Tony Demarco. Irish fiddler. If that sounds slightly off, you have only to listen to his playing to be cured of any preconceptions about the importance of ethnic purity in traditional music. There may have been a time when Irish music in New York City was played exclusively by Irish immigrants and their offspring, while their Italian neighbors strummed mandolins and sang opera. But the Big Apple really is a melting pot, at least for some of its disparate immigrant elements. Before World War II it really wasn’t very common for Italian and Irish Americans to marry each other. By the 1950s, however, this kind of ethnic mixing was fairly normal in Tony’s native Brooklyn, where the Italians and Irish lived side by side and attended the same parish churches.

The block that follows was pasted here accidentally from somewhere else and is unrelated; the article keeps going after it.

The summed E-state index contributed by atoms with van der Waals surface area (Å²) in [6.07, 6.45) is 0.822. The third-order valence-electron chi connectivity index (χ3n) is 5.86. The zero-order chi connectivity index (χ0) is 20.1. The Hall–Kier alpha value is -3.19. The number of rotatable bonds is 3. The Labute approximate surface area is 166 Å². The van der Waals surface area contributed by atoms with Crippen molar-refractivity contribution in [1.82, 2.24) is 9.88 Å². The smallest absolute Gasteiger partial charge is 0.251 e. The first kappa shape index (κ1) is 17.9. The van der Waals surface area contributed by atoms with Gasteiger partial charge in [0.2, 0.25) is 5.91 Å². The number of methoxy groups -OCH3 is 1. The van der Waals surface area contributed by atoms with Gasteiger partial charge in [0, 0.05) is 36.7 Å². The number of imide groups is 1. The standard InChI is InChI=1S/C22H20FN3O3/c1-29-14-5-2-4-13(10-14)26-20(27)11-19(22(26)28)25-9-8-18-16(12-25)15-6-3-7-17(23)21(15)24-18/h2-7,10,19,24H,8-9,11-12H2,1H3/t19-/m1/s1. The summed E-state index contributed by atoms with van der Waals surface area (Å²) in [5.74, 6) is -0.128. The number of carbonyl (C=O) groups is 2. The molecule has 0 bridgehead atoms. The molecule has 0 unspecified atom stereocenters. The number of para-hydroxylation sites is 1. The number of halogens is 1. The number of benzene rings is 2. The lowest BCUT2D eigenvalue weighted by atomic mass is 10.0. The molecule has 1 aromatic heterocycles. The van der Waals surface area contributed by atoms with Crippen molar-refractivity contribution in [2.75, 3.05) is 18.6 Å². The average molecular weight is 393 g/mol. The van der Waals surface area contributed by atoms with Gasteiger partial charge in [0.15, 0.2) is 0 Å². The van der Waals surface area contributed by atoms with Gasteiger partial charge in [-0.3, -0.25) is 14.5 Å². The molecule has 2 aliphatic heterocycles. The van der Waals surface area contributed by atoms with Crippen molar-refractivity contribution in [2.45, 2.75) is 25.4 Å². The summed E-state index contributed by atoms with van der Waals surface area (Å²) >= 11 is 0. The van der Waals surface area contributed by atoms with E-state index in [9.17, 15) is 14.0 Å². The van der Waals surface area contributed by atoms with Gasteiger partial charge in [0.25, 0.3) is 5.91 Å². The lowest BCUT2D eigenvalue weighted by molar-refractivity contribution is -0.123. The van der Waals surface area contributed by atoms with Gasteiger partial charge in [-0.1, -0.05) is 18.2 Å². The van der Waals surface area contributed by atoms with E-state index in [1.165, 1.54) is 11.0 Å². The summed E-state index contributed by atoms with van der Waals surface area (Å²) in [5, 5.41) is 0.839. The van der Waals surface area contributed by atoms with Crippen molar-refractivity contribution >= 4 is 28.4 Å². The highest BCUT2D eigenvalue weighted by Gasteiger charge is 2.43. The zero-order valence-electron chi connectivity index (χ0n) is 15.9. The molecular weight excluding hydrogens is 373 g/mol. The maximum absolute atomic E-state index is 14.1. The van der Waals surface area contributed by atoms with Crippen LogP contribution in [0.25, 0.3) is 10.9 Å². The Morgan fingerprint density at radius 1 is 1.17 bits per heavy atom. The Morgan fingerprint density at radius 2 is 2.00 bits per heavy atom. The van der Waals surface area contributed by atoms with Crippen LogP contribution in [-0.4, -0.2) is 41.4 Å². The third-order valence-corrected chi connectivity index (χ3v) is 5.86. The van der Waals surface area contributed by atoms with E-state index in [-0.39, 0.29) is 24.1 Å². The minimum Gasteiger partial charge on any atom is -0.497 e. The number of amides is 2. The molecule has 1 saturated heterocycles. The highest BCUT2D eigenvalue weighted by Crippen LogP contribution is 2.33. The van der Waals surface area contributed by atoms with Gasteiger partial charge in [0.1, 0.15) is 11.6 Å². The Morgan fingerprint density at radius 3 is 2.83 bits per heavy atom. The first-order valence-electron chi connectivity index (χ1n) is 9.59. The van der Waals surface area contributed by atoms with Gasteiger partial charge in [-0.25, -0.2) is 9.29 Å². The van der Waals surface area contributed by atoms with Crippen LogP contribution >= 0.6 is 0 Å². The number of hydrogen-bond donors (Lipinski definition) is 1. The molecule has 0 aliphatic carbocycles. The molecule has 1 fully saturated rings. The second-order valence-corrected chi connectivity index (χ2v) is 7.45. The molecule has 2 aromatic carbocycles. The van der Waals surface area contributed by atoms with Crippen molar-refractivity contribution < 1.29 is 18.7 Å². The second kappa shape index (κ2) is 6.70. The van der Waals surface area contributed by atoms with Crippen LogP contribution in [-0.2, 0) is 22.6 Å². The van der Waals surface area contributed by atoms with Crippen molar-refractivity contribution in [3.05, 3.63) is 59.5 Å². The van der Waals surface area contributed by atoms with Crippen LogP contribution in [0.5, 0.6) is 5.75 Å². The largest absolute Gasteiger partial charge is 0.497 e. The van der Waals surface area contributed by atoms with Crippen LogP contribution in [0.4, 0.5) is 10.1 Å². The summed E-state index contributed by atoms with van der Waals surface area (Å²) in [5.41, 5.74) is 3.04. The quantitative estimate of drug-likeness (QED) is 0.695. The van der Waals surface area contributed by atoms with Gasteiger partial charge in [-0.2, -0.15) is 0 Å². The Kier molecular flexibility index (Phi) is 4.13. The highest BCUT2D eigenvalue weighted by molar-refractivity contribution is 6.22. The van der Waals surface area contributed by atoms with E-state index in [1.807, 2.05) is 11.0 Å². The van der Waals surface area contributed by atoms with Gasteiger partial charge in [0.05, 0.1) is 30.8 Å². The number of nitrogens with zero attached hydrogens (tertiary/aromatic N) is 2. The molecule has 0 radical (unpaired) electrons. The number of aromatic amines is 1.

Tony never grew up with the competitive Irish Comhaltas scene—he came through the hippie scene, the folkie scene. He tells the story of how he took up the fiddle and discovered Irish music, but it is worth repeating here that his first exposure to Irish traditional music was through a Folkways recording of the County Sligo fiddler Michael Coleman. Tony had many other musical influences before this, and would have many more afterward, but for him the appeal of the Sligo fiddle style will never fade.